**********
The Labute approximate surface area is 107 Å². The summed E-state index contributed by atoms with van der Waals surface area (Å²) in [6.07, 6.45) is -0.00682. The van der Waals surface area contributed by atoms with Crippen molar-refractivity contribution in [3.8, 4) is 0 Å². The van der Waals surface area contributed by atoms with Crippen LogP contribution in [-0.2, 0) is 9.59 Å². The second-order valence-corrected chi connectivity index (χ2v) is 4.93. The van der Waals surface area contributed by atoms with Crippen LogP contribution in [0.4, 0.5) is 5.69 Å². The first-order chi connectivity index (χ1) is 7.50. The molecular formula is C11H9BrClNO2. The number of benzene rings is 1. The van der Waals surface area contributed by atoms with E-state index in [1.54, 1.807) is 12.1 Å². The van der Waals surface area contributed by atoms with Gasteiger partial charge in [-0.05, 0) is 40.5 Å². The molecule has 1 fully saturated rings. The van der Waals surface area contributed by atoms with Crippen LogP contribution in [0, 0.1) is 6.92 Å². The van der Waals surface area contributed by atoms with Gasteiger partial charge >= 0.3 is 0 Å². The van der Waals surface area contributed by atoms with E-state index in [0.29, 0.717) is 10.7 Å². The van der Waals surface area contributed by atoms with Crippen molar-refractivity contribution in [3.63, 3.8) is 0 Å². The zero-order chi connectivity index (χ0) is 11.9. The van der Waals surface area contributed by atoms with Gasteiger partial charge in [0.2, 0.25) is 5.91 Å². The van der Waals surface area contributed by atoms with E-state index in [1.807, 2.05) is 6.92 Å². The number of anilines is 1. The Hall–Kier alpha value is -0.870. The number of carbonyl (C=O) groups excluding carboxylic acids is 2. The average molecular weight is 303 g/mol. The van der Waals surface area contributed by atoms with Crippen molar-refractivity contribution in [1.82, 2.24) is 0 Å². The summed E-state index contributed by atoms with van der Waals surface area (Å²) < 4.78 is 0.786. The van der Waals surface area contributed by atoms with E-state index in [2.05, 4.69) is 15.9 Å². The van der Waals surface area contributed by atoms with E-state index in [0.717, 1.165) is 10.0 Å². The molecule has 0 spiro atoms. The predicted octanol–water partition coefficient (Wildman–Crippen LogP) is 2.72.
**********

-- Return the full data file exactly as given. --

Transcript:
The Labute approximate surface area is 107 Å². The summed E-state index contributed by atoms with van der Waals surface area (Å²) in [6.07, 6.45) is -0.00682. The van der Waals surface area contributed by atoms with Crippen molar-refractivity contribution in [3.8, 4) is 0 Å². The van der Waals surface area contributed by atoms with Crippen LogP contribution in [-0.2, 0) is 9.59 Å². The second-order valence-corrected chi connectivity index (χ2v) is 4.93. The van der Waals surface area contributed by atoms with Crippen LogP contribution in [0.4, 0.5) is 5.69 Å². The first-order chi connectivity index (χ1) is 7.50. The molecular formula is C11H9BrClNO2. The number of benzene rings is 1. The van der Waals surface area contributed by atoms with E-state index in [1.54, 1.807) is 12.1 Å². The van der Waals surface area contributed by atoms with Gasteiger partial charge in [-0.05, 0) is 40.5 Å². The molecule has 1 fully saturated rings. The van der Waals surface area contributed by atoms with Crippen LogP contribution in [0, 0.1) is 6.92 Å². The van der Waals surface area contributed by atoms with Gasteiger partial charge >= 0.3 is 0 Å². The van der Waals surface area contributed by atoms with E-state index in [0.29, 0.717) is 10.7 Å². The van der Waals surface area contributed by atoms with Crippen molar-refractivity contribution in [3.63, 3.8) is 0 Å². The zero-order chi connectivity index (χ0) is 11.9. The van der Waals surface area contributed by atoms with Gasteiger partial charge in [0.2, 0.25) is 5.91 Å². The van der Waals surface area contributed by atoms with E-state index in [1.807, 2.05) is 6.92 Å². The number of anilines is 1. The Hall–Kier alpha value is -0.870. The number of carbonyl (C=O) groups excluding carboxylic acids is 2. The average molecular weight is 303 g/mol. The van der Waals surface area contributed by atoms with Crippen molar-refractivity contribution in [1.82, 2.24) is 0 Å². The summed E-state index contributed by atoms with van der Waals surface area (Å²) < 4.78 is 0.786. The van der Waals surface area contributed by atoms with E-state index in [2.05, 4.69) is 15.9 Å². The van der Waals surface area contributed by atoms with E-state index in [0.717, 1.165) is 10.0 Å². The molecule has 0 spiro atoms. The predicted octanol–water partition coefficient (Wildman–Crippen LogP) is 2.72.